I was reminded this weekend of the important difference between drink driving and failing to provide a specimen.
I took a call on Easter Sunday from someone who had found me on the internet. He had been charged with failing to provide a specimen, having been arrested originally for drink driving.
He was in a predicament and wanted to tell me his story.
He was at a family function, he was staying the night and had popped out to his car to get some CD’s for the party, as he got into the car to get the CD’s the police arrived and arrested him for drink driving. He was taken to the police station and ultimately kept for 8 hours. He was understandably annoyed that he had been arrested when he had not done anything wrong, he had not had chance to tell anyone where he had gone and no doubt people were worrying about him.
He felt he had been treated badly, heavy handed and arrested unfairly. He said that he thought the police had no case against him in relation to drink driving because he had not driven the car, nor was he going to until the following morning.
I agreed with him that he appeared to have a good defence to drink driving or to being drunk in charge. Then he explained that because he knew he had not committed an offence he refused to give a sample.
That’s where it all started to go wrong and I had to give him the bad news that he did not have a defence to failing to provide a sample and that he would be banned from driving.
He did not believe that this could be the case and this is a mistake that many people make. It was really hard to explain to this man, a decent guy who had done nothing wrong that he was going to lose his licence and consequently his job.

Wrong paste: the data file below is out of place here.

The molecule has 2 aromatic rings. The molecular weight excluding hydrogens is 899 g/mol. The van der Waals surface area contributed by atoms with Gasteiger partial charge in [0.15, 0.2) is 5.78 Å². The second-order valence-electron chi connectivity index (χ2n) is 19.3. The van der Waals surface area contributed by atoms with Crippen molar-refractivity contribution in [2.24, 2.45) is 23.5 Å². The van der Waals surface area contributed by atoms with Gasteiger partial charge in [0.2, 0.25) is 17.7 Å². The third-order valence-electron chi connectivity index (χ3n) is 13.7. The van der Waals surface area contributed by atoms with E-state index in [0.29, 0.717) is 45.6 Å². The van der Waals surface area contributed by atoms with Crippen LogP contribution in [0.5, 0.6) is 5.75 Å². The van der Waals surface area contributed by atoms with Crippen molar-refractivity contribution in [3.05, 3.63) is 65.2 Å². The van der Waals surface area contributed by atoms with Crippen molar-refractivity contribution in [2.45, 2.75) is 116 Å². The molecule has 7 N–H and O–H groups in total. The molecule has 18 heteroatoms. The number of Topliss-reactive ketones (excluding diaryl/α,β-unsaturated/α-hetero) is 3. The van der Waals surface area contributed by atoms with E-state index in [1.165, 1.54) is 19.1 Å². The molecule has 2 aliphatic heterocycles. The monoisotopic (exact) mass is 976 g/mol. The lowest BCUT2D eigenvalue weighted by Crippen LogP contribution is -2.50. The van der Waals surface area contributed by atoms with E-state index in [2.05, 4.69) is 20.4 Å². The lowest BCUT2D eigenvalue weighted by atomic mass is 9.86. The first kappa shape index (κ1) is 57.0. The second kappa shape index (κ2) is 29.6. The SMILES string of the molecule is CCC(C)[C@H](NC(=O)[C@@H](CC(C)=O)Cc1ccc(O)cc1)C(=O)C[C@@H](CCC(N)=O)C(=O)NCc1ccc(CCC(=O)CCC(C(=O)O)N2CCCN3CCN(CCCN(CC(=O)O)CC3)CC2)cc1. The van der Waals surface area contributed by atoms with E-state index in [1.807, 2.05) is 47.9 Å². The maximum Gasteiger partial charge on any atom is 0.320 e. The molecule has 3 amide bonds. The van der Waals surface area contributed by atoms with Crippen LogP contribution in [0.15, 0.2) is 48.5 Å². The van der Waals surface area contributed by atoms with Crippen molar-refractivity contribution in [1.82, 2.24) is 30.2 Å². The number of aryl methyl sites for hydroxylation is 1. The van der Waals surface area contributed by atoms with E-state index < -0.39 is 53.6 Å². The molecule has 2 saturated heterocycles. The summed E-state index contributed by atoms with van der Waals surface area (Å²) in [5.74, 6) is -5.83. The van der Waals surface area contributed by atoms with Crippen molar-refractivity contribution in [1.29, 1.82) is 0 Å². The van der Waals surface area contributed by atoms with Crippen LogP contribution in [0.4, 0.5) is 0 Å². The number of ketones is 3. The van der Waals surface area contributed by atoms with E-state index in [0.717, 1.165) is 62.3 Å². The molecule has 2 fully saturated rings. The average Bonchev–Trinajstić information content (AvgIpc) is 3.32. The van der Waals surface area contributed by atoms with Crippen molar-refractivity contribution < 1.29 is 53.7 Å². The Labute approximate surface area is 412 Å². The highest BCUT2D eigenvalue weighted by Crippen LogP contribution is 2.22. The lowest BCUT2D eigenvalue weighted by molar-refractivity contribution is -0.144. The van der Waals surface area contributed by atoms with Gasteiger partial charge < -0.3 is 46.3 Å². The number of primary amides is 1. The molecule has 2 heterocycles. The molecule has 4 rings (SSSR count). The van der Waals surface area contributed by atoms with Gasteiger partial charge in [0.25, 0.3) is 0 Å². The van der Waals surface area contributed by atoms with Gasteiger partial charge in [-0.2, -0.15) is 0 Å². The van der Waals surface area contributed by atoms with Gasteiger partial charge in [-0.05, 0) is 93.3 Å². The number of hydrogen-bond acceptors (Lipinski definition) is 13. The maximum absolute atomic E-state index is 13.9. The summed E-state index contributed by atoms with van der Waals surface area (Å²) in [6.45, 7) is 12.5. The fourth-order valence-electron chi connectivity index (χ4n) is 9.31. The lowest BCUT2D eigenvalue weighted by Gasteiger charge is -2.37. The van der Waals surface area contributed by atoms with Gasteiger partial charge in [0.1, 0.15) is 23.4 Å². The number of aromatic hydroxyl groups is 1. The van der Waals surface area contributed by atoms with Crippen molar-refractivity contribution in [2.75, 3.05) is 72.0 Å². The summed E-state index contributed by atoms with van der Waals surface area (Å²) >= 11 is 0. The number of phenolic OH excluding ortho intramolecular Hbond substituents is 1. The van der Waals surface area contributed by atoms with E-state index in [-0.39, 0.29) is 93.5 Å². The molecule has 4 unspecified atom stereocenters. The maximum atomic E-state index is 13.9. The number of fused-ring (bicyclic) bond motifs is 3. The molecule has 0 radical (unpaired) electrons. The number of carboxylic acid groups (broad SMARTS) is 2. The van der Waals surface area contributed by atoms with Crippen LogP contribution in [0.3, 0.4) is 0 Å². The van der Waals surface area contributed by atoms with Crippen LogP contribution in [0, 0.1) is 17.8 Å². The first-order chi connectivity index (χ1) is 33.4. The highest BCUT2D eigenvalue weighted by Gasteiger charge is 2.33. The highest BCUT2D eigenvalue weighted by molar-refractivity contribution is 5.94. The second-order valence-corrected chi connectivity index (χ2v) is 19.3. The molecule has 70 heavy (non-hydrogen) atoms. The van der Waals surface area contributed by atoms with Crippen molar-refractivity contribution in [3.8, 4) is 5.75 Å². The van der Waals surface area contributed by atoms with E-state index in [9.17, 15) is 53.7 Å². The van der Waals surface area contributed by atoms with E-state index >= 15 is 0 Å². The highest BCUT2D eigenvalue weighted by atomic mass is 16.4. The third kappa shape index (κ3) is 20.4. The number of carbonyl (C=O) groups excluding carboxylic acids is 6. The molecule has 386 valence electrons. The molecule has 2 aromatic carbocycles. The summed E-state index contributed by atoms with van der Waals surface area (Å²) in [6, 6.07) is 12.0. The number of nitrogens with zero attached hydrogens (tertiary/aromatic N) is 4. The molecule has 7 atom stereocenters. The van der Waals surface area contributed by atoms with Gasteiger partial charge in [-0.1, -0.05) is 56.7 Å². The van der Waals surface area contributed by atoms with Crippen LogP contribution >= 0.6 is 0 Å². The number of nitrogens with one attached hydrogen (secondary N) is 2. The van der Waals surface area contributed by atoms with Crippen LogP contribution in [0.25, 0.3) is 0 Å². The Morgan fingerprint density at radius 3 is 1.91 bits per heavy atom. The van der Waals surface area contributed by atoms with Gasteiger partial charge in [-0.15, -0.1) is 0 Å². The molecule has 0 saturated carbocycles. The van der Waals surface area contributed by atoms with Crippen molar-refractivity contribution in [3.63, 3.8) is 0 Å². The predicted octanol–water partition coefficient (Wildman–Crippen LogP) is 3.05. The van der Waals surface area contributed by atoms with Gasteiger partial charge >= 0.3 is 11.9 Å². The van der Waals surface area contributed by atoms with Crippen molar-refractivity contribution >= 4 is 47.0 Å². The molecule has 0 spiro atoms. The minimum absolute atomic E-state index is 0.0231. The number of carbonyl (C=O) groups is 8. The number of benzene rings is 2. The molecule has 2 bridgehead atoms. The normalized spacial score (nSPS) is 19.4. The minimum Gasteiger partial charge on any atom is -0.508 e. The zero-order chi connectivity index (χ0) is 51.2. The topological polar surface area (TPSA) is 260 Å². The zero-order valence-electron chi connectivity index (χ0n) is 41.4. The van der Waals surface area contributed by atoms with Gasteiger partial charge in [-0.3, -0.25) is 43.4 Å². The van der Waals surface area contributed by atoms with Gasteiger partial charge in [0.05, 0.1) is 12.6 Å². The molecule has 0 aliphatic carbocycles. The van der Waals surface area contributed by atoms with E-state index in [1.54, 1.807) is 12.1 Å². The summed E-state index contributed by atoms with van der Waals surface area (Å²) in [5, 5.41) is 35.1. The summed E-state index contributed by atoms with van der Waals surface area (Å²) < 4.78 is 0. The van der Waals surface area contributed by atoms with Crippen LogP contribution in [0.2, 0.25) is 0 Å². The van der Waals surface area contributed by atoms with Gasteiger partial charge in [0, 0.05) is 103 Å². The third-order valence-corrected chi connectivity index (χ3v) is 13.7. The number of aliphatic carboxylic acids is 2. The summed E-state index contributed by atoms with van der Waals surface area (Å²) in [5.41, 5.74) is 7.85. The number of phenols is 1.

It is so important that people remember the difference between drink driving and failing to provide a sample. If you have a defence to drink driving it is essential that you give a sample, it would not have mattered in this case what the reading was. If he had been 5 times over the limit the police would still have to prove that he was in charge of the car. He would have a defence simply by showing that he was not intending to drive until such time as his alcohol level was below the legal limit. He would have had plenty of witnesses who would say that he was staying the night and that he had only gone to get a CD. All of this is irrelevant to a charge of failing to provide a specimen. He wasn’t charged with drink driving or being drunk in charge of a car and by refusing to give a sample he had provided the police with an easy conviction.
The only thing he could do in this situation is to try and argue special reasons not to be disqualified.
For more advice call 01623 397200 or click Drink Drive SolicitorTags: drink driving defences, Failing to provide a specimen., Special reasons